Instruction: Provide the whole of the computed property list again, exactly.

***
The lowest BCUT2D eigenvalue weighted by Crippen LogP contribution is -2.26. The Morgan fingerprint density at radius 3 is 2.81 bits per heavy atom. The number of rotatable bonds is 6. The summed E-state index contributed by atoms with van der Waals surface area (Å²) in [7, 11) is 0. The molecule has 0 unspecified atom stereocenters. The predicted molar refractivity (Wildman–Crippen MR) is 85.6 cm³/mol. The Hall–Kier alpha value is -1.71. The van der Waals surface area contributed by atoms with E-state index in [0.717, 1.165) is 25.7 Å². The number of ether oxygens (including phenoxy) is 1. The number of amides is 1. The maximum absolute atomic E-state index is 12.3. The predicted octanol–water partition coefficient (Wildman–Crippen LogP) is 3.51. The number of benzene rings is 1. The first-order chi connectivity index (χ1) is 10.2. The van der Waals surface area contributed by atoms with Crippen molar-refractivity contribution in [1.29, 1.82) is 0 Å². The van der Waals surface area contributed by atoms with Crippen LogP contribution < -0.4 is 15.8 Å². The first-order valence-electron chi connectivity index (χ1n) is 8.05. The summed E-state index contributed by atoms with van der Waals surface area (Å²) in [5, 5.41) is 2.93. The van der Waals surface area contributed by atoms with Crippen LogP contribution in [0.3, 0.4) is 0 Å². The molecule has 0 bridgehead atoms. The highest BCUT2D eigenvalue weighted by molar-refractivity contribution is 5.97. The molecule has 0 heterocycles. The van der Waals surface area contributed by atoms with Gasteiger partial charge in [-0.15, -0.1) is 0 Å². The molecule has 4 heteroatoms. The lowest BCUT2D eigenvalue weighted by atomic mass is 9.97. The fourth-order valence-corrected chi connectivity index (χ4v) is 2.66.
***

The lowest BCUT2D eigenvalue weighted by Crippen LogP contribution is -2.26. The Morgan fingerprint density at radius 3 is 2.81 bits per heavy atom. The number of rotatable bonds is 6. The summed E-state index contributed by atoms with van der Waals surface area (Å²) in [7, 11) is 0. The molecule has 0 unspecified atom stereocenters. The predicted molar refractivity (Wildman–Crippen MR) is 85.6 cm³/mol. The Hall–Kier alpha value is -1.71. The van der Waals surface area contributed by atoms with E-state index in [0.717, 1.165) is 25.7 Å². The number of ether oxygens (including phenoxy) is 1. The number of amides is 1. The maximum absolute atomic E-state index is 12.3. The predicted octanol–water partition coefficient (Wildman–Crippen LogP) is 3.51. The number of benzene rings is 1. The first-order chi connectivity index (χ1) is 10.2. The van der Waals surface area contributed by atoms with Crippen molar-refractivity contribution in [1.29, 1.82) is 0 Å². The van der Waals surface area contributed by atoms with Crippen LogP contribution < -0.4 is 15.8 Å². The first-order valence-electron chi connectivity index (χ1n) is 8.05. The summed E-state index contributed by atoms with van der Waals surface area (Å²) in [5, 5.41) is 2.93. The van der Waals surface area contributed by atoms with Crippen LogP contribution in [0.3, 0.4) is 0 Å². The molecule has 0 bridgehead atoms. The highest BCUT2D eigenvalue weighted by molar-refractivity contribution is 5.97. The molecule has 0 heterocycles. The van der Waals surface area contributed by atoms with Gasteiger partial charge in [-0.15, -0.1) is 0 Å². The molecule has 4 heteroatoms. The lowest BCUT2D eigenvalue weighted by atomic mass is 9.97. The fourth-order valence-corrected chi connectivity index (χ4v) is 2.66.